Cholesterol By The Numbers

The Greek philosopher, Epictetus wrote; appearances are of four kinds:

Things are as they appear to be

They neither are, nor appear to be

They are, but do not appear to be

They are not, but appear to be

In a seminar on heart disease given to a number of audiences the following question was posed:

Would you take a drug every day for 5 years if it:

  1. Lowered your chance of having a heart attack by 33%.
  2. Lowered your chance of having a heart attack from 3% to 2%, a difference of 1%.
  3. Saved one person in one hundred from having a heart attack, but there was no way to tell in advance who that person would be.

About 80-90% of attendees usually raised their hands for “A”.

In most cases, about 20% responded to B and C.

The funny thing is… A, B and C are all the same answer.

Here’s why.

There are RELATIVE numbers and ABSOLUTE numbers.

RELATIVE numbers are used by the pharmaceutical companies in marketing of their cholesterol drugs and can make things “appear” different or more extreme than they actually are. This of course is to prompt you to take action regarding your one and only heart.

Let’s say your risk factor for a heart attack was 3%. If you took a drug for 5 years and reduced your risk factor by 33%, your risk would now be 2%. 33% of 3 is 1.

33% is the RELATIVE number. 1% is the ABSOLUTE number.

So while the pharmaceutical companies are making it “appear” that you’re lowering your cholesterol by 33%, the truth of the matter is you’re only lowering it by 1%.

Not only that… you’re subjecting yourself to the dangerous side effects of these drugs. There’s also the very real possibility that you’ll need other drugs to counter the side effects caused by the cholesterol drugs.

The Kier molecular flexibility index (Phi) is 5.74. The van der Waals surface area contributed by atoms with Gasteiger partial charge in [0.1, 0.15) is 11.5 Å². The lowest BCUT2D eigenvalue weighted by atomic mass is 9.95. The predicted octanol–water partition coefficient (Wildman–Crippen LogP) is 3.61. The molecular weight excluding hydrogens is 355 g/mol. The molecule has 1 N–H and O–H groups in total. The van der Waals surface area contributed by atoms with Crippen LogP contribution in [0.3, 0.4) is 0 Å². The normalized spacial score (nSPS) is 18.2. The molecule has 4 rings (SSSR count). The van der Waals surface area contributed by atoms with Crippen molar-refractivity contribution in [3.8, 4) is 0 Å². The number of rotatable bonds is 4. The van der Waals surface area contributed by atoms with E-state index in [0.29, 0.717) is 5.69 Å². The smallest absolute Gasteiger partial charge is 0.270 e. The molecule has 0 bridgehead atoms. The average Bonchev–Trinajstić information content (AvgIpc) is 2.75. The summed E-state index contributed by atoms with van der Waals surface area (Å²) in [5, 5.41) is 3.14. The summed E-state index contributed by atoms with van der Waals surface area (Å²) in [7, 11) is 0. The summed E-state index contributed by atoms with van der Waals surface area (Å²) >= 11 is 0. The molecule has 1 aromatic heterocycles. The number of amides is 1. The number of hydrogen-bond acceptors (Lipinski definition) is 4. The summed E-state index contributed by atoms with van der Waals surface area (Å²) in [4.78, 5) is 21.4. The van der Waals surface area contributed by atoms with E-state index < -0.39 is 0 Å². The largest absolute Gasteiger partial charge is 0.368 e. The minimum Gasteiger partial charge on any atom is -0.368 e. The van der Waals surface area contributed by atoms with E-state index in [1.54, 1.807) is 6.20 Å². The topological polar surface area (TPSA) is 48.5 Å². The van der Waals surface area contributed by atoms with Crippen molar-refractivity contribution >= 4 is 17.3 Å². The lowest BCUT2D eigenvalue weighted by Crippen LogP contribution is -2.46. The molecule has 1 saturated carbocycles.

So is reducing your cholesterol by 1% with these drugs and their side effects really worth it?

Several studies have indicated that when patients are given the ABSOLUTE number they are less likely to choose a drug. The RELATIVE numbers are just an exaggeration to make you think their drugs do more than they really do.

They could actually be INCREASING your chances of a heart attack.

When it comes to heart disease and high blood pressure, the best that these types of therapies have EVER been known to do is provide a 1% decrease in the risk of a non-fatal heart attack.

It kind of makes you wonder how many of the 65 million Americans who are on these drugs really need them. RELATIVE-ly speaking, I’ll bet the ABSOLUTE number of people who really need them is pretty small.

While these drugs have their place in particular circumstances, they aren’t for the healthy.

Millions of people are tricked into believing they need to be on these medications because their cholesterol is elevated. Doctors assume their patients won’t take their advice to adjust their diets and exercise.

But if they had all the information necessary to make a good decision, I’m ABSOLUTE-ly sure most would choose an alternative way to lower their risk. After all, cholesterol is only one of several risk factors when it comes to heart disease.

When it comes to cholesterol, don’t be a fool… or fooled by the numbers.